(This review also appears at BookPleasures.com). ...more
When Julius Seyler, a successful German Impressionist painter, found himself in Glacier National Park, Montana, during the summer of 1913, he encounteWhen Julius Seyler, a successful German Impressionist painter, found himself in Glacier National Park, Montana, during the summer of 1913, he encountered – and painted – some gorgeous landscapes. And some Blackfeet Indians.
William E. Farr’s new book, “Julius Seyler and the Blackfeet,” the first full-length biography of Seyler, a painter seemingly doomed to obscurity by the two wars that followed his life-changing experiences with the Blackfeet, features more than 100 images, many of them Seyler's impressionist/expressionist paintings of the Blackfeet he met in the Glacier Park area.
In 1913, when Seyler had his first of two encounters with the Blackfeet, the American west – and its natives – had been tamed. Almost as soon as the wars with the Native Americans were over, an enormous nostalgia for the “old” west swept over Europeans and European-Americans, something Farr explains at length. The art of Frederic Remington and Charlie Russell, the novels of Owen Wister and Zane Grey, and Buffalo Bill’s traveling shows created a longing for a not-so-distant past, as Farr explains: “The American frontier was entertaining precisely because it was gone, buried beneath the concerns and experiences of a modern industrialized generation.”
The Great Northern Railroads used this nostalgia to pump dollars into their “See America First” campaign; i.e., before Americans traveled to Europe, they should see the beauties of their own country first, starting with Montana’s Glacier National Park, the centerpiece of the campaign. Cheated out of their land and living on a reservation outside the park, the Piegans -- the Blackfeet who had once lived and hunted in the Glacier Park area -- were now hired to give the park a Native American flavor. Dressing once again in traditional costumes, they were used as guides, encouraged to camp in teepees in the park and to entertain guests on the grounds of the park lodge with dances and stories.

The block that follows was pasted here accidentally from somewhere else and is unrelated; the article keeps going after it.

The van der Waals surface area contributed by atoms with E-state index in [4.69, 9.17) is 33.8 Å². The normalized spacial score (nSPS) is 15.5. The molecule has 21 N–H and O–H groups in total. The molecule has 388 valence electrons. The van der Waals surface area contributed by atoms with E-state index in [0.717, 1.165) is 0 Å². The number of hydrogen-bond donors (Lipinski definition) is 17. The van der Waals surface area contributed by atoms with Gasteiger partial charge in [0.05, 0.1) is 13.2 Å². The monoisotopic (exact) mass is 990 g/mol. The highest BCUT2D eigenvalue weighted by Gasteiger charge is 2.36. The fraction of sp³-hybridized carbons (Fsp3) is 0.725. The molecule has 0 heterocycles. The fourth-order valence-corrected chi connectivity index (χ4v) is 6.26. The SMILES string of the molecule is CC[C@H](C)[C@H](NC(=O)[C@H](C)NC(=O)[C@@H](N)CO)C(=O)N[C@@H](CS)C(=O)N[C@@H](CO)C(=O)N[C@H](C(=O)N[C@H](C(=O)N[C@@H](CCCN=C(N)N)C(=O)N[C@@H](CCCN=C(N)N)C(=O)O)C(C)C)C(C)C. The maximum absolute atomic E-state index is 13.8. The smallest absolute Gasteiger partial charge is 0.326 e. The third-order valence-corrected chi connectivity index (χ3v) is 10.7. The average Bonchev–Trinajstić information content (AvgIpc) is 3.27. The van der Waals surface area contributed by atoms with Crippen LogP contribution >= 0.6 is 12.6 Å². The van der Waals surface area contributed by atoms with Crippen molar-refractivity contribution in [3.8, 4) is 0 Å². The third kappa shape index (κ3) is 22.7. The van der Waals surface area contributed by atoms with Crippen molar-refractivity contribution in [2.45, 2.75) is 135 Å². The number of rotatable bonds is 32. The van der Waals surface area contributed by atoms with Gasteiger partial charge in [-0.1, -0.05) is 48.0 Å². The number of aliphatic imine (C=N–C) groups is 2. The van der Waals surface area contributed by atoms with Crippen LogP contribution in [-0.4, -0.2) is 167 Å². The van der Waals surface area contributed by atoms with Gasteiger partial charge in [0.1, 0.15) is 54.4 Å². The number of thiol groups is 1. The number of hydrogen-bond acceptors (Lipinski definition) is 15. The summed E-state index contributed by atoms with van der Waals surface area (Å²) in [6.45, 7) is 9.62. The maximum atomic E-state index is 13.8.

When Seyler encountered one native while on a trail, he was fascinated and wrote: “Immediately the Indians stories of my boyhood came to life.” Seyler was adopted into their tribe and then painted and photographed them during the summers of 1913 and 1914.
Seyler’s style was his own and difficult to categorize completely but while he was influenced greatly by the 19th century Impressionists his work is also similar to 20th century Expressionism. His paintings are worked in very broad brush strokes and depict energy and emotion. The occasional pairing of photograph and painting in the book (Seyler occasionally worked from photographs) are helpful in order to understand Seyler’s artistic process.
The two world wars which followed Seyler’s western odyssey nearly destroyed his legacy but much of his American west art survived and can be now seen in this beautiful oversized book which will appeal to anyone interested in the American west and/or in late Impressionist art.
(This review was also published at bookpleasures.com). ...more
I read this many years ago and it was a complete stunner, absolutely mesmerizing. A slave finally stands up to his abusive master, flees the south, obI read this many years ago and it was a complete stunner, absolutely mesmerizing. A slave finally stands up to his abusive master, flees the south, obtains an education and is then able to clearly articulate the plight of the slave. Incredible story, more stunning than fiction....more